Updated: Feb 25
Standing at 2706M Monte Cinto is the highest peak on the island of Corsica. Having no higher peak to compete with it is ranked 6th by prominence in Europe. If you research what others have said about the challenge presented by the ascent of this fabulous mountain you will find a number of accounts stating that it does not pose too many difficulties and can be reached comfortably within 4 hours or so. This was not my experience on Friday 13th July 2018. I however, had the benefit of what I learnt from my failure to reach the summit two years earlier when, having set off from Haut Asco at around 9 am, I succeeded only in reaching the ridge at Bocca Crucetta Tighjettu (Pointe des Eboulis). I had arrived on the ridge, itself not much lower than the summit of Cinto, a little after 2pm with heavy cloud rapidly building. I took the decision to forgo the peak and to descend and am glad I did. Thirty minutes into my descent it began to pour with rain with flashes of lightning striking the peak above accompanied by the roar of thunder. I learnt from the gruelling ascent that day that a much earlier start would be required if I was ever to set foot on Cinto's summit.
With the memory of failure in 2016 still reasonably fresh in my mind I set myself the goal of summiting Cinto during a two week holiday in 2018 in the lovely port of Calvi on Corsica's west coast. I had been studying the weather forecast carefully each day to pick the best possible time to make the 2 hour drive and give myself the best chance of success on the mountain. Finally, towards the end of our second week, the forecast promised settled cloud-free skies for a few days. My wife, sensing how important this adventure was for me, suggested we make the drive during the afternoon of the day before and spend the night at the pleasant Hotel le Chalet to enable me to make a much earlier start on the mountain. I therefore booked a room at the hotel for Thursday night so that I could set off very early the next morning. The drive up the Vallee' d'Asco is stunning along a very narrow road hugging the sides of the heavily meandering gorge. The exposure of the narrow road eases upon reaching Asco where, a little way above the village, the Auberge e Cime provides an excellent pit stop. I've enjoyed many a breakfast there on my way up to the high peaks and strongly recommend anyone to buy their excellent honey produced locally in the valley. My favourite is Miel de Printemps!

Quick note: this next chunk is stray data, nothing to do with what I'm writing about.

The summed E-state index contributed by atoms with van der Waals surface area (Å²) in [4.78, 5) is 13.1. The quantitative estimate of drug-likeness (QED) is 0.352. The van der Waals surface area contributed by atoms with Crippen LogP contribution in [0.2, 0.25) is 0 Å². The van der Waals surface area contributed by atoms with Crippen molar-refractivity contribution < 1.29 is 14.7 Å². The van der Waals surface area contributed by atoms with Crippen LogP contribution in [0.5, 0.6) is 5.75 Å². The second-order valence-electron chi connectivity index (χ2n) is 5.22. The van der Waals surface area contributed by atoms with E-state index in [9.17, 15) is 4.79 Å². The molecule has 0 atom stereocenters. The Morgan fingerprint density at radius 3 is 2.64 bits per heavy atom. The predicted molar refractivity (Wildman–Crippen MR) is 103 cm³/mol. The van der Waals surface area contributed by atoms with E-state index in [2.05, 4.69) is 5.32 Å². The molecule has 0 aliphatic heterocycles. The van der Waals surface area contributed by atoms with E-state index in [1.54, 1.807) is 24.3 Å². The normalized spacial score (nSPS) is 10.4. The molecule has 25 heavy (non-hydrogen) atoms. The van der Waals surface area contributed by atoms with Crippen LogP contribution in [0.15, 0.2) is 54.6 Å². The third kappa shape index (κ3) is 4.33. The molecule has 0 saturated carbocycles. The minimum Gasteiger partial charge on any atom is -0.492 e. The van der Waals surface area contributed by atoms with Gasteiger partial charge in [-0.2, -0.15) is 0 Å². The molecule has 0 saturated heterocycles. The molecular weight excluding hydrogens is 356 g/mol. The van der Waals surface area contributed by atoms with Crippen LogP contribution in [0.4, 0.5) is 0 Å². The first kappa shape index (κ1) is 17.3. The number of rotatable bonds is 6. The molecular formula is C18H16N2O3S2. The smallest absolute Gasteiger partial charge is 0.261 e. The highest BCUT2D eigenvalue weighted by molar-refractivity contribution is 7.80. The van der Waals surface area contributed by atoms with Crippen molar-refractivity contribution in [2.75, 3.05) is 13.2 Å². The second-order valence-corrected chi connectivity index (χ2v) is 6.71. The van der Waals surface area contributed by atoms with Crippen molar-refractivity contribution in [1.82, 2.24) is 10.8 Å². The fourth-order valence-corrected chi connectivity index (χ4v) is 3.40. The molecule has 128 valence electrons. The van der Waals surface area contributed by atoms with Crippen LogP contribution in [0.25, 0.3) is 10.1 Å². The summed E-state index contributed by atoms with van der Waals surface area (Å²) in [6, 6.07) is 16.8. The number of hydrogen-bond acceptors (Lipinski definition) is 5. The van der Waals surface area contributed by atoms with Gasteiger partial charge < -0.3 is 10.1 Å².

On the approach to Haut Asco the views of Capu Larghia are stunning.
We arrived at the hotel at Haut Asco in plenty of time for dinner and to order a packed lunch for the next day.
With my rucksack packed and loaded up with 3 litres of water I joined the queue for breakfast at 5.30 am! After a quick croissant and coffee I set off across the car park for the start of the trail which commences alongside the Austrian Alpine Club's building behind the trees. The trail is well marked with red and white paint marks, at least as far as to the summit ridge. The path traverses through a coniferous wood along the hillside before gently dropping down to the Tighiettu valley where the vegetation is somewhat thinner. Although the sun had not yet reached down into the valley it was already beginning to feel warm and humid and the air was so still that it was a constant battle to beat off the mosquitos. After about half a kilometer I crossed the wooden bridge across the river knowing full well that the fun was about to start. Within what seemed like the blink of an eye I was straining my muscles using the installed chain to haul myself up over the first boulder/slab obstacle. This is the first of many sections where the path gives out in favour of bald, steep boulders and slabs where the use of the installed chains is essential to make progress.